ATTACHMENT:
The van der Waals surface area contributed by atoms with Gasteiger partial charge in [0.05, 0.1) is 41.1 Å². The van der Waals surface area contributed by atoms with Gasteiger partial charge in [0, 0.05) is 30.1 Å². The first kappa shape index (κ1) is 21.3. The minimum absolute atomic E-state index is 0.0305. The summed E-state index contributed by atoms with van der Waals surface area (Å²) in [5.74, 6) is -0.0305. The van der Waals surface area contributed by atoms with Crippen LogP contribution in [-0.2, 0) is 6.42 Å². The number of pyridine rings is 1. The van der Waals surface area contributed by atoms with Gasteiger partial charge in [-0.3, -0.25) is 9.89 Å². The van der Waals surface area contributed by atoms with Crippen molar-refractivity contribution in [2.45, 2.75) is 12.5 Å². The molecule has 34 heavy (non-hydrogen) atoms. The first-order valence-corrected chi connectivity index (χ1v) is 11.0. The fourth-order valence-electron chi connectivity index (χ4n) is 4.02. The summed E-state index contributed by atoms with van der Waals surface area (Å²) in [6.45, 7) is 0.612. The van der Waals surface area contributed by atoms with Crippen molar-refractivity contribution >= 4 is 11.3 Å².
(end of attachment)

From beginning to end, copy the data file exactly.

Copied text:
The van der Waals surface area contributed by atoms with Gasteiger partial charge in [0.05, 0.1) is 41.1 Å². The van der Waals surface area contributed by atoms with Gasteiger partial charge in [0, 0.05) is 30.1 Å². The first kappa shape index (κ1) is 21.3. The minimum absolute atomic E-state index is 0.0305. The summed E-state index contributed by atoms with van der Waals surface area (Å²) in [5.74, 6) is -0.0305. The van der Waals surface area contributed by atoms with Crippen LogP contribution in [-0.2, 0) is 6.42 Å². The number of pyridine rings is 1. The van der Waals surface area contributed by atoms with Gasteiger partial charge in [-0.3, -0.25) is 9.89 Å². The van der Waals surface area contributed by atoms with Crippen molar-refractivity contribution in [2.45, 2.75) is 12.5 Å². The molecule has 34 heavy (non-hydrogen) atoms. The first-order valence-corrected chi connectivity index (χ1v) is 11.0. The fourth-order valence-electron chi connectivity index (χ4n) is 4.02. The summed E-state index contributed by atoms with van der Waals surface area (Å²) in [6.45, 7) is 0.612. The van der Waals surface area contributed by atoms with Crippen molar-refractivity contribution >= 4 is 11.3 Å².